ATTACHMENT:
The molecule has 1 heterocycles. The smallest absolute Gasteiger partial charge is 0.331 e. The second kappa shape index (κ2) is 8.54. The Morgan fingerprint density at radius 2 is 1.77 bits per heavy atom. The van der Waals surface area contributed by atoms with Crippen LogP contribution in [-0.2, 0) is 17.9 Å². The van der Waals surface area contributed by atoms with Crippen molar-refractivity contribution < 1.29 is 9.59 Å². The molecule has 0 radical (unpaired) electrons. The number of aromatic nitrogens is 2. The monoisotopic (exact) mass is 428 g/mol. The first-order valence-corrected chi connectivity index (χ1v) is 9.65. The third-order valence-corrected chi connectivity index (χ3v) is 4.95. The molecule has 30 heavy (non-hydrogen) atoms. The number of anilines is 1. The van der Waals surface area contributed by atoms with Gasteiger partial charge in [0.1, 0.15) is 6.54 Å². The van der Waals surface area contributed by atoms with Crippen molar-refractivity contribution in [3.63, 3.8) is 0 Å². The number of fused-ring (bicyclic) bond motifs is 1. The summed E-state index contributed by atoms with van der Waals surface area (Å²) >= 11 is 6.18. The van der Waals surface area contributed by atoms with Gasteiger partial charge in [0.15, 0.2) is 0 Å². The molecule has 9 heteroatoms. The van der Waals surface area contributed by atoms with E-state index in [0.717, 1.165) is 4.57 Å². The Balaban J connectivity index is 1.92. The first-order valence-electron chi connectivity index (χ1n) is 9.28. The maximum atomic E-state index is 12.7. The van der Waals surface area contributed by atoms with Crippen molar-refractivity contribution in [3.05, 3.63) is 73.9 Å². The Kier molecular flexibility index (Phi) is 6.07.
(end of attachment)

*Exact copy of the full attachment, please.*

The molecule has 1 heterocycles. The smallest absolute Gasteiger partial charge is 0.331 e. The second kappa shape index (κ2) is 8.54. The Morgan fingerprint density at radius 2 is 1.77 bits per heavy atom. The van der Waals surface area contributed by atoms with Crippen LogP contribution in [-0.2, 0) is 17.9 Å². The van der Waals surface area contributed by atoms with Crippen molar-refractivity contribution < 1.29 is 9.59 Å². The molecule has 0 radical (unpaired) electrons. The number of aromatic nitrogens is 2. The monoisotopic (exact) mass is 428 g/mol. The first-order valence-corrected chi connectivity index (χ1v) is 9.65. The third-order valence-corrected chi connectivity index (χ3v) is 4.95. The molecule has 30 heavy (non-hydrogen) atoms. The number of anilines is 1. The van der Waals surface area contributed by atoms with Gasteiger partial charge in [0.1, 0.15) is 6.54 Å². The van der Waals surface area contributed by atoms with Crippen molar-refractivity contribution in [3.63, 3.8) is 0 Å². The number of fused-ring (bicyclic) bond motifs is 1. The summed E-state index contributed by atoms with van der Waals surface area (Å²) >= 11 is 6.18. The van der Waals surface area contributed by atoms with Gasteiger partial charge in [0.15, 0.2) is 0 Å². The molecule has 9 heteroatoms. The van der Waals surface area contributed by atoms with E-state index in [0.717, 1.165) is 4.57 Å². The Balaban J connectivity index is 1.92. The first-order valence-electron chi connectivity index (χ1n) is 9.28. The maximum atomic E-state index is 12.7. The van der Waals surface area contributed by atoms with Crippen molar-refractivity contribution in [3.05, 3.63) is 73.9 Å². The Kier molecular flexibility index (Phi) is 6.07.